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A Dealership’s Guide To Social Media, Free Speech, And The Election


You just learned that one of your employees expressed their opinion about the election on social media. Their unfiltered post includes slurs, and it is inflammatory at best. Had they made these same comments while at work, immediate disciplinary action likely would have followed. But since the employee made the post after hours and on a site unrelated to your dealership, can you take the same disciplinary action?

The Short Answer

To the surprise of no one, the answer is “it depends.” Generally, an employer has the right to limit speech that is harassing, discriminatory, disruptive, insubordinate, incites or threatens violence, or could negatively impact the dealership’s reputation and community standing and otherwise violates dealership policy, even if that speech occurs in social media posts. There are, however, several factors that determine the extent to which you may limit employee speech.

Legal Considerations

One factor that private employers do not have to consider is the right to free speech guaranteed by the First Amendment to the Constitution. The First Amendment protects citizens against government action limiting speech. For that reason, free speech protection is afforded to government employees and not to employees of dealerships or other private employers.

But even free speech protection under the First Amendment is not absolute, as demonstrated by a recent appeals court decision upholding the termination of a government employee for her social media posts related to the 2016 election. In that case, a government employee made Facebook posts after the election in which she used racial slurs and criticized those who did support her favorite candidate. After her termination, the employee sued her former employer alleging a violation of her free speech rights.  

In upholding the termination, the court determined that the workplace disruption caused by the posts and the detrimental impact on her working relationships with her coworkers outweighed her free speech right to make those posts. The court added the employer’s right to terminate the employee was strengthened by the fact that the posts indicated the employer’s identity without a disclaimer that the views expressed were hers alone and those posts negatively impacted the employer’s image.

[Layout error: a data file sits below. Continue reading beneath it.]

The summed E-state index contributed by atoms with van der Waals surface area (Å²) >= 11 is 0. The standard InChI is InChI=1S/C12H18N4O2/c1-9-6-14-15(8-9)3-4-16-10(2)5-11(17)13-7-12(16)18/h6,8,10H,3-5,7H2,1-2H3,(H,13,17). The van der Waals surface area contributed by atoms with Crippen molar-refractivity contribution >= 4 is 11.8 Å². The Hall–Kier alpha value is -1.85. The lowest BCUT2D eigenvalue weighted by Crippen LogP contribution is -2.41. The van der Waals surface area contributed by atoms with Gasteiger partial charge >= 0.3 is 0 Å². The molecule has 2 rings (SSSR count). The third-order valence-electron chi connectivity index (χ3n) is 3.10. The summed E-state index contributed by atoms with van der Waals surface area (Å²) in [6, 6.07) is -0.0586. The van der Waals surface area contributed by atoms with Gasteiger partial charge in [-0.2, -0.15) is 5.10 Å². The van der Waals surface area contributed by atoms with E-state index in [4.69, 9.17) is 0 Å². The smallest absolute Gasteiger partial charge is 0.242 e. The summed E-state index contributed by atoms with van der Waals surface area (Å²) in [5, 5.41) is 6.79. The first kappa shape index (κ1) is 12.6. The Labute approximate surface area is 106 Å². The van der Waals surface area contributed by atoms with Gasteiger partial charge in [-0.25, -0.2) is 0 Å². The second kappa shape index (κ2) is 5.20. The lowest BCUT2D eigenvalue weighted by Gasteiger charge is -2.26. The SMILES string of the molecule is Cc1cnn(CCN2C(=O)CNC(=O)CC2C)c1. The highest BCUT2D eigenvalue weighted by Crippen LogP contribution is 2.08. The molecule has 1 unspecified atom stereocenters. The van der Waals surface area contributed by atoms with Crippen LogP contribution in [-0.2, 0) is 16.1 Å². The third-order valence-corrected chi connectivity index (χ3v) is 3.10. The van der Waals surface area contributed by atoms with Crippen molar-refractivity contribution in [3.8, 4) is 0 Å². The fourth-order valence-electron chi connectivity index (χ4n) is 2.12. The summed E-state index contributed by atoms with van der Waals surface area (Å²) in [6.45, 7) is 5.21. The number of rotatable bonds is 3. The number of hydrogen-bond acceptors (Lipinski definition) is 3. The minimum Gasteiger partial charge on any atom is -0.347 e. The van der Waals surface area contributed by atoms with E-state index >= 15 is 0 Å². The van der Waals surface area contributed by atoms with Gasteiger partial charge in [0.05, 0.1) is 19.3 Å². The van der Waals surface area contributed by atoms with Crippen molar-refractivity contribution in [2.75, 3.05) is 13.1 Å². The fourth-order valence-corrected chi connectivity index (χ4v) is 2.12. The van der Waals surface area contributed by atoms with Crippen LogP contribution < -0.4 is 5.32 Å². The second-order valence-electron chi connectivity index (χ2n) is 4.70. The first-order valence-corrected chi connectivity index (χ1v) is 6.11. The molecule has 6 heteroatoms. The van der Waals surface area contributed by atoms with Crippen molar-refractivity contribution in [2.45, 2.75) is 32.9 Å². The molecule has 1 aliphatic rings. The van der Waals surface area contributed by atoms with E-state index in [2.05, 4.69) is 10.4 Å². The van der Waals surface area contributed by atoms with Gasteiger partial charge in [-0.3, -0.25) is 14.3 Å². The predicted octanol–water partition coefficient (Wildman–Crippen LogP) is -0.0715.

Even with free speech protection off the table, other limitations exist that may restrict a private employer’s options in responding to employees’ posts. For example, some states restrict employers’ rights to discipline employees for engaging in legal, off duty conduct. Most posts made during off hours, even those that are controversial, will be considered legal conduct. Posts threatening criminal acts or violence may fall outside the scope of legal conduct. 

Hidden Landmine: The National Labor Relations Act

Another consideration is the National Labor Relations Act, the law that protects the rights of nonsupervisory employees – even those in nonunionized work environments – to discuss with each other the terms and conditions of their employment. In today’s world, that “discussion” often occurs through social media posts. In fact, the National Labor Relations Board and the courts recognize social media “the 21st-century watercooler.” Before responding to employees’ posts, you should keep this restriction in mind and consider whether the social media conversation could be a legally protected discussion about terms and conditions of employment.   

Bottom Line: What Should You Do?

In addition to the legal restrictions that may be applicable, you should apply your policies in a consistent manner and follow their normal disciplinary procedures. As in all situations, the inconsistent application of the rules can give rise to claims even when the rule violation is admitted. Likewise, an employer’s response or lack thereof to knowledge of an employee’s offensive or inflammatory social media post could be viewed as the employer’s agreement with sentiments expressed in the post – and could impact your dealership’s reputation in the community.

If your employees are using their personal social media in their jobs, as many are encouraged and, in some cases, required to do (such as salespersons advertising vehicles), your dealership has additional reasons to implement and enforce constraints on the postings. At a minimum, employees who use their personal social media sites for business reasons should be required to include a disclaimer that any personal views they express on that site are their own and not the dealership’s. 

Little doubt exists that the election and the election results will trigger an avalanche of social media commentary regardless of the outcome. It’s not too late to implement or review and update your social media policy. Your dealership should be prepared to respond appropriately if your employees’ speech violates their policies. Your Fisher Phillips attorney can advise and assist you if needed.


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